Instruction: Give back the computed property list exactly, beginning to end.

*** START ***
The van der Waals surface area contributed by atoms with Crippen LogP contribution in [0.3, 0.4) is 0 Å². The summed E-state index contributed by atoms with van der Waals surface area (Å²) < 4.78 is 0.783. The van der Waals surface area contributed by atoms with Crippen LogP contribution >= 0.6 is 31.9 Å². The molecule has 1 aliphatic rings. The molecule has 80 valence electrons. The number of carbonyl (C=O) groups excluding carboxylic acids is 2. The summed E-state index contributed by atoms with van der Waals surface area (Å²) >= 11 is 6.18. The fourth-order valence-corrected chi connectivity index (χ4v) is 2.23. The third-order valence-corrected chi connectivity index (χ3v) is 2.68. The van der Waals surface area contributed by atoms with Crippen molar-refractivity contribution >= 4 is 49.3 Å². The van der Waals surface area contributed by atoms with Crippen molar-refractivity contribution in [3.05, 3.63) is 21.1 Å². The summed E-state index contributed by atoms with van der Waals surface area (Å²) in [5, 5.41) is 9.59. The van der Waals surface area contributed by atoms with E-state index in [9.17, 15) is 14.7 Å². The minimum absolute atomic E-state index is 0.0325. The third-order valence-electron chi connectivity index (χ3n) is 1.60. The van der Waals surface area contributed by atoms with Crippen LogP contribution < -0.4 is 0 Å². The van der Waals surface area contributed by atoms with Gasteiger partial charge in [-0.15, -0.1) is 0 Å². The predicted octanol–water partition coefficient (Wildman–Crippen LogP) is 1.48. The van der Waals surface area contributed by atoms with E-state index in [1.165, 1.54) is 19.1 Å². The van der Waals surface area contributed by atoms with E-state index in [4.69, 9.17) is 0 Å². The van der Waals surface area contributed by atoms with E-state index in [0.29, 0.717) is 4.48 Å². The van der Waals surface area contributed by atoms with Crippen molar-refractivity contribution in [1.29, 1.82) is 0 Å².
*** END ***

The van der Waals surface area contributed by atoms with Crippen LogP contribution in [0.3, 0.4) is 0 Å². The summed E-state index contributed by atoms with van der Waals surface area (Å²) < 4.78 is 0.783. The van der Waals surface area contributed by atoms with Crippen LogP contribution >= 0.6 is 31.9 Å². The molecule has 1 aliphatic rings. The molecule has 80 valence electrons. The number of carbonyl (C=O) groups excluding carboxylic acids is 2. The summed E-state index contributed by atoms with van der Waals surface area (Å²) >= 11 is 6.18. The fourth-order valence-corrected chi connectivity index (χ4v) is 2.23. The third-order valence-corrected chi connectivity index (χ3v) is 2.68. The van der Waals surface area contributed by atoms with Crippen molar-refractivity contribution >= 4 is 49.3 Å². The van der Waals surface area contributed by atoms with Crippen molar-refractivity contribution in [3.05, 3.63) is 21.1 Å². The summed E-state index contributed by atoms with van der Waals surface area (Å²) in [5, 5.41) is 9.59. The van der Waals surface area contributed by atoms with E-state index in [9.17, 15) is 14.7 Å². The minimum absolute atomic E-state index is 0.0325. The third-order valence-electron chi connectivity index (χ3n) is 1.60. The van der Waals surface area contributed by atoms with Crippen LogP contribution < -0.4 is 0 Å². The van der Waals surface area contributed by atoms with Gasteiger partial charge in [-0.15, -0.1) is 0 Å². The predicted octanol–water partition coefficient (Wildman–Crippen LogP) is 1.48. The van der Waals surface area contributed by atoms with E-state index in [1.165, 1.54) is 19.1 Å². The van der Waals surface area contributed by atoms with E-state index in [4.69, 9.17) is 0 Å². The van der Waals surface area contributed by atoms with E-state index in [0.29, 0.717) is 4.48 Å². The van der Waals surface area contributed by atoms with Crippen molar-refractivity contribution in [1.29, 1.82) is 0 Å².